Tomorrow is the beginning of Thrillerfest, the first annual event for thriller writers, readers and booksellers. Thrillerfest will take place this weekend in Phoenix at the Arizona Biltmore Resort & Spa. On Saturday night, there will be a banquet at which they will present the organization's first Thriller awards.
An article in Saturday's Arizona Republic (AZR) claimed that "Thrillers are easily the most popular category in fiction today, dominating the bestseller list: Eight of the top 10 hardcovers in this week's New York Times list are thrillers."
So this seems as good a time as any to talk about thrillers. What is a thriller insofar as a novel is concerned? I find it fascinating that there is no definition of the genre on Thrillerfest's website. What the heck??? An article by David Morrell on the site refers readers to the home page to read "What is a Thriller," but apparently that definition has since been removed.
To try and define thriller, I started out at Wikipedia, my favorite place to begin research. Here's what it says: "The thriller is a broad genre of literature...that includes numerous, often-overlapping sub-genres. Thrillers are typically characterized by fast pacing, frequent action scenes, and plots in which a small number of resourceful heroes must thwart, often violently, the plans of more-powerful and better-equipped villains. Thrillers typically emphasize plot over character development, and make extensive use of literary devices such as suspense, red herrings, and cliffhangers."
Whew! That's a mouthful. In addition to its being overlong, I have a problem with Wikipedia's definition in this line: "resourceful heroes must thwart, often violently, the plans of more-powerful and better-equipped villains."
What about those thrillers where there is no villain? I'm thinking of a book like "The Perfect Storm" by Sebastian Junger. While you *could* describe Nature as the villain, I tend to think of a villain as having evil intent. Do we really want to ascribe the role of villain to the wind or to God?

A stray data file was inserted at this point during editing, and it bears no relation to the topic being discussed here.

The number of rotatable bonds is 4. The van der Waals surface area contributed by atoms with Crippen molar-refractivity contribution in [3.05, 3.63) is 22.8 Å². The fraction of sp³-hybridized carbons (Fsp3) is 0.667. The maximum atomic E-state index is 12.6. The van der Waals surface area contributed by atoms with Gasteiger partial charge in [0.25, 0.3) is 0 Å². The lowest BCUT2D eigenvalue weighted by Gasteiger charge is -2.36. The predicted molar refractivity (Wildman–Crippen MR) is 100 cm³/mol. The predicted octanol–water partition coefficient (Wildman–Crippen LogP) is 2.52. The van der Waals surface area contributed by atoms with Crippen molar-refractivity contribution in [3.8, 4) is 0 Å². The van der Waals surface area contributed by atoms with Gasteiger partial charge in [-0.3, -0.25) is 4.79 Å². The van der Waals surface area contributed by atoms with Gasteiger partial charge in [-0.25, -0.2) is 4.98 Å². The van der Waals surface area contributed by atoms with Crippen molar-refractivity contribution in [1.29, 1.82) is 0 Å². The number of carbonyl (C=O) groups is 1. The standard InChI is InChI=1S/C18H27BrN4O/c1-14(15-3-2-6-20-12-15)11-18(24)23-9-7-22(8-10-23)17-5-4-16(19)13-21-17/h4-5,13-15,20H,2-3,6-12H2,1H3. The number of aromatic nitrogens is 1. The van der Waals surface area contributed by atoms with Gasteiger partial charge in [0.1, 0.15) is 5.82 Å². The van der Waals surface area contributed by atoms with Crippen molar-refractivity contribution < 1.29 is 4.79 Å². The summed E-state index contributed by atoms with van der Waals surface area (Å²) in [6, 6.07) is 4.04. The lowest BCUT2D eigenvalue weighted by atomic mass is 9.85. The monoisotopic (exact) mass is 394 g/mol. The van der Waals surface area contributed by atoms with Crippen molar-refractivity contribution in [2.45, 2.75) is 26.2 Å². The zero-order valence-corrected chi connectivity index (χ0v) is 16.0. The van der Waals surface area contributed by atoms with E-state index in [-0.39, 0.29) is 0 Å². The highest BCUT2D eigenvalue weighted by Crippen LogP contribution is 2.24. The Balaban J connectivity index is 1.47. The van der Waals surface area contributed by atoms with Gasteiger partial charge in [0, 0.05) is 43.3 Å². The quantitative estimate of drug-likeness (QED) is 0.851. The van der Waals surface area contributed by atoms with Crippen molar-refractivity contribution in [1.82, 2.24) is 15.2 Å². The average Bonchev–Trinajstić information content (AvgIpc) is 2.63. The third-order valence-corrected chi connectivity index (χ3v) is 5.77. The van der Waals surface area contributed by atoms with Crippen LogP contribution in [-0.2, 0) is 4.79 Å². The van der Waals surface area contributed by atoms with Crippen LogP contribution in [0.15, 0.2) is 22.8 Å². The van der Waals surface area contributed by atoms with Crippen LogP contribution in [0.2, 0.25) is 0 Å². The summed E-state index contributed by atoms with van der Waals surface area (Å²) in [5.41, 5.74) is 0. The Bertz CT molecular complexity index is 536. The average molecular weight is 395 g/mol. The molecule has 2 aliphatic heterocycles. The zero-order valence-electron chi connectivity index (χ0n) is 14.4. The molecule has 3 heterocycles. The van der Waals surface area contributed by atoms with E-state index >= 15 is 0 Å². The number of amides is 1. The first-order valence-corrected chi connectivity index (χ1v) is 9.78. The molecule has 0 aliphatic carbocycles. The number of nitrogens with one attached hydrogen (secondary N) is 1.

At another site dedicated to publishing terms, I found this: "A thriller is a novel of suspense with a plot structure that reinforces the elements of gamesmanship and the chase, with a sense of the hunt being paramount. Thrillers can be spy novels, tales of geopolitical crisis, legal thrillers, medical thrillers, technothrillers, domestic thrillers. The common thread is a growing sense of threat and the excitement of pursuit."
That Arizona Republic article included an interview with Dana Stabenow (whose book Blindfold Game was on my shortlist for a Thriller award this year). She suggested this definition: "In a mystery, Aunt Ida is at risk, and in a thriller, Aunt Ida's nation is at risk."
While Stabenow's definition gets points for cleverness and brevity, it's far too weighted toward spy novels and political thrillers to serve our purpose.
David Morrell, already referred to earlier, also had some comments on the subject. I should note that I have been a huge Morrell fan since the early '80s when I read First Blood and The Brotherhood of the Rose. First Blood was the book that spawned the Rambo film series.
Morrell says high stakes are common in thrillers, but are not the most important aspect. "There is one theory that says genres can be defined by the emotions they evoke...Thus, science fiction evokes awe, romances evoke sentiment. Mysteries evoke puzzlement, whereas thrillers evoke a sense of excitement. . . . Basically, it's about intensity of pace, intensity of emotions." (AZR)
We could go on like this all night. I suspect there are as many definitions of thrillers as there are thriller writers.
Using everything we've read so far, my personal definition is: A thriller is a novel genre that may cross other genres. It is characterized by suspense, fast pacing, a growing sense of threat and intense emotions.
Works for me.